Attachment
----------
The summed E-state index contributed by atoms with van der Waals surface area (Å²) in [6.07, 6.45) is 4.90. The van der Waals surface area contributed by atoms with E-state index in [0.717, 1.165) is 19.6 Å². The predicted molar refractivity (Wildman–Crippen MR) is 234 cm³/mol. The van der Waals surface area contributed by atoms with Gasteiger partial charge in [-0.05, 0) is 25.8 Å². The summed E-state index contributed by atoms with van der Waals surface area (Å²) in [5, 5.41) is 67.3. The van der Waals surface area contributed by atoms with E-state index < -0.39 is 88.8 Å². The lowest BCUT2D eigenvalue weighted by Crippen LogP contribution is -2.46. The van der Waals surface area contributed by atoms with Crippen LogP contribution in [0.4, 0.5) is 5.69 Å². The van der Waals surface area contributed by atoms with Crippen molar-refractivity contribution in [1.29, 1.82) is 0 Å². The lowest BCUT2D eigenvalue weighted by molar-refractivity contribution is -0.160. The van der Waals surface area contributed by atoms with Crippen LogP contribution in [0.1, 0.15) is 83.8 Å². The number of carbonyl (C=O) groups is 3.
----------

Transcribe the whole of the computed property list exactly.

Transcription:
The summed E-state index contributed by atoms with van der Waals surface area (Å²) in [6.07, 6.45) is 4.90. The van der Waals surface area contributed by atoms with E-state index in [0.717, 1.165) is 19.6 Å². The predicted molar refractivity (Wildman–Crippen MR) is 234 cm³/mol. The van der Waals surface area contributed by atoms with Gasteiger partial charge in [-0.05, 0) is 25.8 Å². The summed E-state index contributed by atoms with van der Waals surface area (Å²) in [5, 5.41) is 67.3. The van der Waals surface area contributed by atoms with E-state index < -0.39 is 88.8 Å². The lowest BCUT2D eigenvalue weighted by Crippen LogP contribution is -2.46. The van der Waals surface area contributed by atoms with Crippen LogP contribution in [0.4, 0.5) is 5.69 Å². The van der Waals surface area contributed by atoms with Crippen molar-refractivity contribution in [1.29, 1.82) is 0 Å². The lowest BCUT2D eigenvalue weighted by molar-refractivity contribution is -0.160. The van der Waals surface area contributed by atoms with Crippen LogP contribution in [0.1, 0.15) is 83.8 Å². The number of carbonyl (C=O) groups is 3.